ACTA has contended that the practice is perfectly legal and the licence-holder should not have his ability to operate his arcade questioned.
The Gambling Commission has acceded to BACTA’s request that the manner in which the operators are being ‘carpeted’ is unreasonable and is holding an inquiry. But it refuses its request to stop the practice of reviewing operators’ licenses if they set up a betting shop facility alongside their arcade.
BACTA has written to the Gambling Commission deploring the ‘continued injustice’ and accused the Commission of stepping up the pressure on operators by issuing further licence reviews.
Its CEO Leslie MacLeod-Miller has particularly questioned the Commission’s failure to consult the association. He draws attention to the recent debate over the status of SWP machines when the Commission issued a draft advice note which was then fully discussed with the association and the concerned parties within the industry. That process was followed by working together to promote compliance.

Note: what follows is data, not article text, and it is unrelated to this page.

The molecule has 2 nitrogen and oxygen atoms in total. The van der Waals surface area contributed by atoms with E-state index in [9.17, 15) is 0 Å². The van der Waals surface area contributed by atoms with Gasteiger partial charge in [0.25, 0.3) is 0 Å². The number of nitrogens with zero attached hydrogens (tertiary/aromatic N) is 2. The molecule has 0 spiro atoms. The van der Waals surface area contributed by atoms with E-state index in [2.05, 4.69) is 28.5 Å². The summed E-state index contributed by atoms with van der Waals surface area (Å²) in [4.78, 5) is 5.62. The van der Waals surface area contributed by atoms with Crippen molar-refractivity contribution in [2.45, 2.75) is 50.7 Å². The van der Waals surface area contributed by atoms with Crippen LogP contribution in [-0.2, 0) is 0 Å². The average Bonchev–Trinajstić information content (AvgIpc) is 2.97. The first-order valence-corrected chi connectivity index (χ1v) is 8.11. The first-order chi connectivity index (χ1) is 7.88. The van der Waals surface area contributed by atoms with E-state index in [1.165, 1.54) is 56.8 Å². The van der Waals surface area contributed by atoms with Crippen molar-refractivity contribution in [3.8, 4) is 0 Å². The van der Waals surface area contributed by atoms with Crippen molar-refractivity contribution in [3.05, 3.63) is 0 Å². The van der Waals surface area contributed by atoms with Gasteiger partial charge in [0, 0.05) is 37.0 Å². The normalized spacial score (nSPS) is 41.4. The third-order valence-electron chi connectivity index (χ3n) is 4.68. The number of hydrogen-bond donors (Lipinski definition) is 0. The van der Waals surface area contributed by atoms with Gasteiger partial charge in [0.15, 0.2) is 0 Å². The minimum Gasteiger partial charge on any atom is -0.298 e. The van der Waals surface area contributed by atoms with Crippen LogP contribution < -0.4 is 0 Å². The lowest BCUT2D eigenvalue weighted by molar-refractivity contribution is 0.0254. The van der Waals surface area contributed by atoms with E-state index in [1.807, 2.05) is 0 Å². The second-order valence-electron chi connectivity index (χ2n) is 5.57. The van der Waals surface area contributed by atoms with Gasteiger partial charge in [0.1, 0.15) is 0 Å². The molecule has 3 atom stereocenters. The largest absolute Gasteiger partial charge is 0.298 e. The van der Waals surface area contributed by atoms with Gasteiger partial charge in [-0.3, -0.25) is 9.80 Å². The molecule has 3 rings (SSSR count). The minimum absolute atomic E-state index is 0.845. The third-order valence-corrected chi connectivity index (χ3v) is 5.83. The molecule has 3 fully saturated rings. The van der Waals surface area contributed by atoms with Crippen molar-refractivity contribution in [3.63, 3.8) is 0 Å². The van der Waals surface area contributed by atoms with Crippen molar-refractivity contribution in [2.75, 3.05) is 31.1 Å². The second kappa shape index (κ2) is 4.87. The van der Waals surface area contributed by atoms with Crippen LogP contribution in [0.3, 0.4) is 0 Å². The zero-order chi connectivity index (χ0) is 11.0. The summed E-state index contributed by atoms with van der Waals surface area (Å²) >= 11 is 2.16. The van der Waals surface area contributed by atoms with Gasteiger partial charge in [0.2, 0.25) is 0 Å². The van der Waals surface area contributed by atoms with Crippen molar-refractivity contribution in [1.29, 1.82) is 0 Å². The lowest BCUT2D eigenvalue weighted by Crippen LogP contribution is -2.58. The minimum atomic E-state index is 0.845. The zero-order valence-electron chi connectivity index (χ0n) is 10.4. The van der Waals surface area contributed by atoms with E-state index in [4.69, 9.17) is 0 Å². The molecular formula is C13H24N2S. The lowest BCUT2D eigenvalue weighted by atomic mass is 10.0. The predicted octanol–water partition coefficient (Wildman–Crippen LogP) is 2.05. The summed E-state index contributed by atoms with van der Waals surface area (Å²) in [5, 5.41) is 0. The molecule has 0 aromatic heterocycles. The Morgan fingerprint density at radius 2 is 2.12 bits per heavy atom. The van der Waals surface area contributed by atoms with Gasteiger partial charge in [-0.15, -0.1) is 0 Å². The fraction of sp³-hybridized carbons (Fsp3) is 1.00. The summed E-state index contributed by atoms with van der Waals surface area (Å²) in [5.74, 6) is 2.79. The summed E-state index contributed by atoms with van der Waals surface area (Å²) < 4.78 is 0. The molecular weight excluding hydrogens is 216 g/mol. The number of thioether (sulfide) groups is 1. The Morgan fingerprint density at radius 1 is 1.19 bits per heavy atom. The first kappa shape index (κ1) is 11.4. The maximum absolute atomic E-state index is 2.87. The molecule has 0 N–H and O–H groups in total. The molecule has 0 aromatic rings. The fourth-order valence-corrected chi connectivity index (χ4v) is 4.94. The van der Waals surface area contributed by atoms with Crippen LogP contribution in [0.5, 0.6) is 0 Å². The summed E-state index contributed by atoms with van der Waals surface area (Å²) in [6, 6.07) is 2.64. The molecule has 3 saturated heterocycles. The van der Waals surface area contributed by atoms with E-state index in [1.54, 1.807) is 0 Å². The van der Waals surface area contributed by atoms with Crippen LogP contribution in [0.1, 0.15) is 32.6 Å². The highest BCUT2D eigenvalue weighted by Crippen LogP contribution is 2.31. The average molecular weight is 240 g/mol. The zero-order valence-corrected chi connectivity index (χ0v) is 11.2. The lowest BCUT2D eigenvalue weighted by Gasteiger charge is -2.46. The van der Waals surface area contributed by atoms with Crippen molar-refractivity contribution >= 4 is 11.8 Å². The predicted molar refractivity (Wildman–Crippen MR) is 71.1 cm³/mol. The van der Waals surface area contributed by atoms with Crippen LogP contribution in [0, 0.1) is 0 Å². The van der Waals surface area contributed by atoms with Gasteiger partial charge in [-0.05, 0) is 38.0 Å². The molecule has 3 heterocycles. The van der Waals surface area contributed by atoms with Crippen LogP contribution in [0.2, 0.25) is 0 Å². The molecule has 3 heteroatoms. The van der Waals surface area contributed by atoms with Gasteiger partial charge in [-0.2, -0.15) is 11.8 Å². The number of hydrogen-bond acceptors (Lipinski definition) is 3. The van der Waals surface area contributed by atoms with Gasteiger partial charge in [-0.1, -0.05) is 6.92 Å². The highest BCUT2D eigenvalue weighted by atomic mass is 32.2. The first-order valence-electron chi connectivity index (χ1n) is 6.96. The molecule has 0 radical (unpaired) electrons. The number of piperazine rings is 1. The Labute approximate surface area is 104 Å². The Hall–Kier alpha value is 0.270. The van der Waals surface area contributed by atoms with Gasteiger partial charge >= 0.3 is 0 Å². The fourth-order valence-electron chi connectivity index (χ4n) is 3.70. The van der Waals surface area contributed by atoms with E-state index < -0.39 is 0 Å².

He pointed: “In an outcomes-based regime, which seeks to avoid duplication and work collaboratively, the current approach of the Commission which causes duplication, causes personal distress, is costly for individual operators who require third party assistance and is inconsistent, the current manner of dealing with this issue sits very uncomfortably and should be of great concern to the Commissioners.”
BACTA is taken up the matter through the Parliamentary and Health Ombudsman and plans to make a formal complaint unless there is a ‘more constructive’ outcome.